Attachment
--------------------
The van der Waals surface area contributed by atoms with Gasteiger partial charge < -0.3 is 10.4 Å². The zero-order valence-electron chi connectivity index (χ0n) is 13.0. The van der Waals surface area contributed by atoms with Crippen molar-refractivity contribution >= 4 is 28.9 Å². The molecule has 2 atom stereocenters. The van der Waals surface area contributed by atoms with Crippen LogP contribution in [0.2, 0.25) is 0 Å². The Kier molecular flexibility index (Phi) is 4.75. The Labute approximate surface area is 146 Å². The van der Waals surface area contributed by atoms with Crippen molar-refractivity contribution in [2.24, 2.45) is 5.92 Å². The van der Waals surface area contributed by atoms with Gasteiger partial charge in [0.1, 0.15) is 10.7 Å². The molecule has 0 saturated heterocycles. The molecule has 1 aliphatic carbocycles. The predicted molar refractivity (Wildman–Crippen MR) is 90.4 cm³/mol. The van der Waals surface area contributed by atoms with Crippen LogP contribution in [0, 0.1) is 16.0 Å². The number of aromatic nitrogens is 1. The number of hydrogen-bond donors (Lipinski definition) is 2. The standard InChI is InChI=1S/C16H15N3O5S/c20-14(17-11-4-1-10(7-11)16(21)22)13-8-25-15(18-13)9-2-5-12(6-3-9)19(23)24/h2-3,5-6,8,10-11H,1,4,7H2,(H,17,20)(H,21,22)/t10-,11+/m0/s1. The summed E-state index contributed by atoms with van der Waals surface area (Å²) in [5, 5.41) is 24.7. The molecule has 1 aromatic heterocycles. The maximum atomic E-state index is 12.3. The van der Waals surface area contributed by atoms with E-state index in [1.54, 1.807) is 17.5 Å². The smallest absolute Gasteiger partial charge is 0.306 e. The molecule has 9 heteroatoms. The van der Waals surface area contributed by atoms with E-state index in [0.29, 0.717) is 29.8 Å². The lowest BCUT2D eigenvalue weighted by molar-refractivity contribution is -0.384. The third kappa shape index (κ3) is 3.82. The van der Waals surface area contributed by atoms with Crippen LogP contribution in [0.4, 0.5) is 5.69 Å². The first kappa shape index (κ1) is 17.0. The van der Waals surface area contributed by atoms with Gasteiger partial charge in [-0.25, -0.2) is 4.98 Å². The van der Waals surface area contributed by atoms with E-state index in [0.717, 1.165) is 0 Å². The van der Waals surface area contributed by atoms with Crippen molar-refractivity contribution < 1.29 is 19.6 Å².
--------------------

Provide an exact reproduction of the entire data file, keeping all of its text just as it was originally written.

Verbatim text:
The van der Waals surface area contributed by atoms with Gasteiger partial charge < -0.3 is 10.4 Å². The zero-order valence-electron chi connectivity index (χ0n) is 13.0. The van der Waals surface area contributed by atoms with Crippen molar-refractivity contribution >= 4 is 28.9 Å². The molecule has 2 atom stereocenters. The van der Waals surface area contributed by atoms with Crippen LogP contribution in [0.2, 0.25) is 0 Å². The Kier molecular flexibility index (Phi) is 4.75. The Labute approximate surface area is 146 Å². The van der Waals surface area contributed by atoms with Crippen molar-refractivity contribution in [2.24, 2.45) is 5.92 Å². The van der Waals surface area contributed by atoms with Gasteiger partial charge in [0.1, 0.15) is 10.7 Å². The molecule has 0 saturated heterocycles. The molecule has 1 aliphatic carbocycles. The predicted molar refractivity (Wildman–Crippen MR) is 90.4 cm³/mol. The van der Waals surface area contributed by atoms with Crippen LogP contribution in [0, 0.1) is 16.0 Å². The number of aromatic nitrogens is 1. The number of hydrogen-bond donors (Lipinski definition) is 2. The standard InChI is InChI=1S/C16H15N3O5S/c20-14(17-11-4-1-10(7-11)16(21)22)13-8-25-15(18-13)9-2-5-12(6-3-9)19(23)24/h2-3,5-6,8,10-11H,1,4,7H2,(H,17,20)(H,21,22)/t10-,11+/m0/s1. The summed E-state index contributed by atoms with van der Waals surface area (Å²) in [5, 5.41) is 24.7. The molecule has 1 aromatic heterocycles. The maximum atomic E-state index is 12.3. The van der Waals surface area contributed by atoms with E-state index in [1.54, 1.807) is 17.5 Å². The smallest absolute Gasteiger partial charge is 0.306 e. The molecule has 9 heteroatoms. The van der Waals surface area contributed by atoms with E-state index in [0.29, 0.717) is 29.8 Å². The lowest BCUT2D eigenvalue weighted by molar-refractivity contribution is -0.384. The third kappa shape index (κ3) is 3.82. The van der Waals surface area contributed by atoms with Crippen LogP contribution in [0.4, 0.5) is 5.69 Å². The first kappa shape index (κ1) is 17.0. The van der Waals surface area contributed by atoms with Gasteiger partial charge in [-0.25, -0.2) is 4.98 Å². The van der Waals surface area contributed by atoms with E-state index in [0.717, 1.165) is 0 Å². The van der Waals surface area contributed by atoms with Crippen molar-refractivity contribution < 1.29 is 19.6 Å².